Saturday, September 7, 2013
More questions instead of answers: a letter from the Baguio City Engineer’s Office
In June, we started a petition to question certain proposals forwarded by Mayor Mauricio G. Domogan with regards to the development of Burnham Park. We voiced out our opposition to three major issues: the mayor’s proposal to concretize portions of the Melvin Jones Grounds to accommodate the night market currently held along a stretch of Harrison Road; his proposal to install iron gates at the major entrances to the park and the planned privatization of the Baguio Athletic Bowl along with the ongoing commercialization of the park.
We kept the Mayor’s Office and the City Council updated about the petition – the first letter we sent informed them of the online signature gathering effort and the second one gave them an update of the number of signatures we’ve gathered – which included DILG Sec. Mar Roxas’.
We received a letter from the City Council informing us that our petition, including the sentiments expressed therein, has been “noted.” I had no idea what that really meant.
Then I received a letter from the City Engineer’s Office dated August 13, 2013, informing the petitioners of their reply to Mayor Domogan’s letter. Apparently, the mayor forwarded our petition to their office and directed them to address the issues we raised. Odd, for when the aforementioned proposed projects first came out in local newspapers, I don’t remember seeing City Engineer’s Leo C. Bernardez, Jr.’s name. But I guess that’s how it goes at the mayor’s office these days: projects, whether proposed, ongoing or completed, will be announced by the mayor himself to make sure we give the credit where or to whom they want the credit to be given. But when it’s met with opposition, the buck’s passed to another office. Take for example the proposed expansion project of SM City Baguio that put 182 trees on Luneta Hill on death row. Initially, the mayor came out lauding the project as it will, according to both SM and the mayor, and echoed by the local traffic management czar, help ease the traffic in the central business district. But when the opposition to the expansion project came out, all we heard from the mayor was “I cannot do anything” and that his office had nothing to do with the project. That, despite the admission of DENR that the mayor’s office’s endorsement of the expansion project was a key factor in the granting of a tree-cutting, or make that tree-mass murder, permit.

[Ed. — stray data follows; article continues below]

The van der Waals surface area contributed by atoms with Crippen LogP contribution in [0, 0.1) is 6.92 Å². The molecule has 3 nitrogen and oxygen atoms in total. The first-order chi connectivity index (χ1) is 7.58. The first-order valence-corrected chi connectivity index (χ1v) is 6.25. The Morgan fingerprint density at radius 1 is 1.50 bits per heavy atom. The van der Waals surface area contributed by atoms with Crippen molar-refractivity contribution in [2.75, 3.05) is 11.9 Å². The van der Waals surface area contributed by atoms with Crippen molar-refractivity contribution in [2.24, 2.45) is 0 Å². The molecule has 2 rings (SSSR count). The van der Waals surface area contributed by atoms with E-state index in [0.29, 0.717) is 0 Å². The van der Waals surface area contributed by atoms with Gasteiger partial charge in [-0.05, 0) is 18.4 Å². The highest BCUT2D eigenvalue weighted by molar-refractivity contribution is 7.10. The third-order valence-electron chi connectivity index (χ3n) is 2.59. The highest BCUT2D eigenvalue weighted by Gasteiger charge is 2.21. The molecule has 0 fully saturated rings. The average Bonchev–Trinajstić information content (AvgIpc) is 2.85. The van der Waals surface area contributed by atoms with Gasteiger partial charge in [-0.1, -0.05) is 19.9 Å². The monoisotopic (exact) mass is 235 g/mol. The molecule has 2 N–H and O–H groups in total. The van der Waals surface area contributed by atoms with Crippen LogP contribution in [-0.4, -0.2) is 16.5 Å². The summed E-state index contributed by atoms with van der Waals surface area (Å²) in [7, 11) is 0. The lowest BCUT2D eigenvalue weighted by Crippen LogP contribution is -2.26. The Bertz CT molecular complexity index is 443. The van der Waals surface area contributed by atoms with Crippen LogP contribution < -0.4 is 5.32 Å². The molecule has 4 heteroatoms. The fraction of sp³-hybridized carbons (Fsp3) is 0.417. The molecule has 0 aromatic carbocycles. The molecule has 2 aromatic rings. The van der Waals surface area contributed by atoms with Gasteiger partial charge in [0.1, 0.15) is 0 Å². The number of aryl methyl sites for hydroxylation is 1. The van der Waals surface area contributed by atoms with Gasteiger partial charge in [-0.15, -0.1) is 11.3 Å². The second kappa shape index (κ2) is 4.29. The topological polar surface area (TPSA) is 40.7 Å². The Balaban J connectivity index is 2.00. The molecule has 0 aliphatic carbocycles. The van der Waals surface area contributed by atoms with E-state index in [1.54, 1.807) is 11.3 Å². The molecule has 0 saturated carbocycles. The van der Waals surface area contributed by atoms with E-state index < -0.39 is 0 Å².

The letter from Engr. Bernardez answered the issues we raised thus:
1. In the construction of a “walkway” along the perimeter of the Melvin Jones Grounds, there will be no “concrete works except for the edges of the walkway to hold the “palo-palo” pavers in place.” They’re now calling it a “walkway,” but we must not forget that this is being done to turn the grounds into a nightly tiangge when the night market is moved to that concretized, okay, “palo-palo” laden “walkway.” In an earlier letter from the City Council, we were reminded that there is in fact an existing ordinance prohibiting the holding of trade fairs inside the park. Let’s not be fooled by semantics: walkways, “palo-palo,” night market, etc. Look at how much earth space we lost when they “renovated” the Rose Garden. And really, what part of “beyond the commerce of man” don’t they understand?
2. In a meeting they had to tackle the putting up of gates around the park, Engr. Bernardez informed us in his letter that said “road entrance/exits,” mind that they’re not calling it “gates,” “shall remain opened at anytime.” His letter further said that it “also recommended the possibility of realigning it from steel gates to steel arches.” I’ve heard this before: there is money available for a project, and even if the project is useless or just plain inane, officials will push through with the project otherwise the money would be returned to the national treasury or the city coffers if they don’t spend it. And what’s wrong with that? That’s still better than spending it on a useless project. They said that the money for the gating proposal will be sourced from the surplus from the government counterpart funding provided for the fencing of Burnham Park. The money’s there, and they’re itching to spend it. What’s the use of putting up gates if they’ll remain open at all times anyway? And now, a proposal to instead spend it on steel arches. They just have to spend it, don’t they? The attitude’s got “Napoles” stamped all over it.
3. And lastly, Engr. Bernardez said that “The Athletic Bowl shall remain under the City’s management. The proposed development of the Athletic Bowl will not be under any private person/entity.” So what are the terms of reference passed by the city council for that set the guidelines in the bidding process? How can we say that the City itself will undertake the development project when at the same time City Hall has in its hands proposals from a Korean-led corporation and two other private engineering firms?
Thank you very much for your letter, Engr. Bernardez, but I must say that in your effort to provide answers, the letter seems to have raised more questions.